July 20, 2008
what I'm thinking and doing § what I'm listening to § what I'm reading
what I'm writing § retrospective: old journal
I posted this on Thursday:
Live From the Front
last week's thinking and doing § next week's thinking and doing
...or literally the back--the back of the class, that is.
I type these words from the admin table at the back of the Clarion West classroom. I have a great view of the students and of Connie Willis' back, and today have had the benefit of hearing her talk about foreshadowing. She has given some amazing lectures about plot this week, all clear, concrete, immediately useful. It's a week full of things to put in your writer's toolbox.
And it's Connie, so it's smart, funny, point on.
Coming from the literary world, where plot is the last thing most young writers want to think about but after years of reading knowing how well the best stories use or break these techniques, I love this.
It's also fun listening to the class as they go around the circle, critiquing stories--they're smart and articulate, even during this, the fourth week, where exhaustion seem to take its deepest toll. They're weathering this exceptionally well. It's especially fun that several of them are trying humour while Connie's here, to get the benefit of this side of her expertise.
I feel exceptionally, sappily, lucky to be here.
Silence is lovely.
last week's listening § next week's listening
I enjoyed Sarra Manning's young adult novel, Guitar Girl much more than the one I read last week. This is about Molly, who starts a pop-punk band with two friends and two guys who join them later on. A smooth manager comes along and gets them all to sign on to the whirlwind. The band catches on quickly, building a following with some catchy singles and Molly is suddenly upcoming-girl-of-the-moment. The story covers the range of it all--from the rush of the music and the audience to the deals and the touring life. Molly experiences it all and learns a lot about what she wants from life. I recommend this one.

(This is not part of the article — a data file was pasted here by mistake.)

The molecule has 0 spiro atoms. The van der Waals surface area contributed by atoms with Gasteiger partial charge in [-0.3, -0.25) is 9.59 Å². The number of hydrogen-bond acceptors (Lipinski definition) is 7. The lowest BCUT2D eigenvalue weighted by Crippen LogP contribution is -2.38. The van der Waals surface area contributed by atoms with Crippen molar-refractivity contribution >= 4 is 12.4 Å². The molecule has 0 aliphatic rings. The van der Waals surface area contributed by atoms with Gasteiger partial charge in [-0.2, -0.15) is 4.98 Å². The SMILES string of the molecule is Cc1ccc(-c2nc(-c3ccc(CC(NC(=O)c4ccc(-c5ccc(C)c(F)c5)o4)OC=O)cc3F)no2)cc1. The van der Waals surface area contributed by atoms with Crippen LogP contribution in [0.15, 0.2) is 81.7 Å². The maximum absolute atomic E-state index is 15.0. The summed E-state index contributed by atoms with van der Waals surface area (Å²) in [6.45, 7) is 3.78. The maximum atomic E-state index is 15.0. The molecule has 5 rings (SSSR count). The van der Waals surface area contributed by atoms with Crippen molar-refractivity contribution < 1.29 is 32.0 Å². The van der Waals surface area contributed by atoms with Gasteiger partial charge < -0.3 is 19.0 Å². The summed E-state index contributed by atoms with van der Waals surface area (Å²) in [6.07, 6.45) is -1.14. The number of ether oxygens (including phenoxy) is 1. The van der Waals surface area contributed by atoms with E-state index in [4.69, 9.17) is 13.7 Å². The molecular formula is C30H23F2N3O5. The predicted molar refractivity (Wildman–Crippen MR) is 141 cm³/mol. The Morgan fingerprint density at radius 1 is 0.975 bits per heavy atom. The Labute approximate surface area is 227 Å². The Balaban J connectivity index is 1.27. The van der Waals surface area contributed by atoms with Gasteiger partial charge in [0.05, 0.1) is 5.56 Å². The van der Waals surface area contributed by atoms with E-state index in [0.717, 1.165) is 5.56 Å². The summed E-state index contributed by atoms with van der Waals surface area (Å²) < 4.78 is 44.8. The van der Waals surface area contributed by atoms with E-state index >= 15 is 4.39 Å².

Mary Hooper's young adult historical novels, At the Sign of the Sugared Plum and Petals in the Ashes, follow a young girl from the country who follows her sister to London to help her in her confectionary shop. The first volume covers the devastation of the plague in London and the second that of the Great Fire. There's wonderful historical detail here, from the confections the sisters make to the details of both disasters.
I tried a previous Jincy Willett book and bounced off it, but I persevered with The Writing Class because the idea of a story set in such a class intrigued me. This is a mystery: an extension writing class taught by a long-blocked novelist is stalked by a harrasser, one who is clearly a member of the class. Then a class member falls to his death, and murder seems a possibility. It was interesting, witty, and mean but really just isn't my type of book, and I found the ending a let-down.
Catherine Murdock's young adult fairy tale, Princess Ben begins when the princess's uncle (the king) and her mother are killed and her father disappears. Certain that it is the work of the neighboring kingdom, Ben's aunt, her regent, desperately tries to ready the reluctant Ben for her future role and to fend of their neighbors. Ben, meanwhile, rebels, discovers her inherited magic, and by mistake discovers more about their enemy and about her father's death and begins to grow up. A fun read.
Sally Gardner's young adult historical fantasy novel, The Red Necklace, takes place immediately before the French revolution. Yann is a gypsy raised by a dwarf, and the magician they work for is killed performing before the evil Count Kalliovski, who is not who he seems to be. Sido is the shy, lame, but beautiful daughter of a vain, Marquis who is selfish to the point of insanity and utterly under the Count's thumb. And the Revolution is beginning...a delightful melodrama.
last week's reading § next week's reading
The Malahat Review accepted a poem from the new project for their upcoming B.C. and the Green Imagination issue. Hooray!
last week's writing § next week's writing
Not yet. Still.
last week's old journal § next week's old journal
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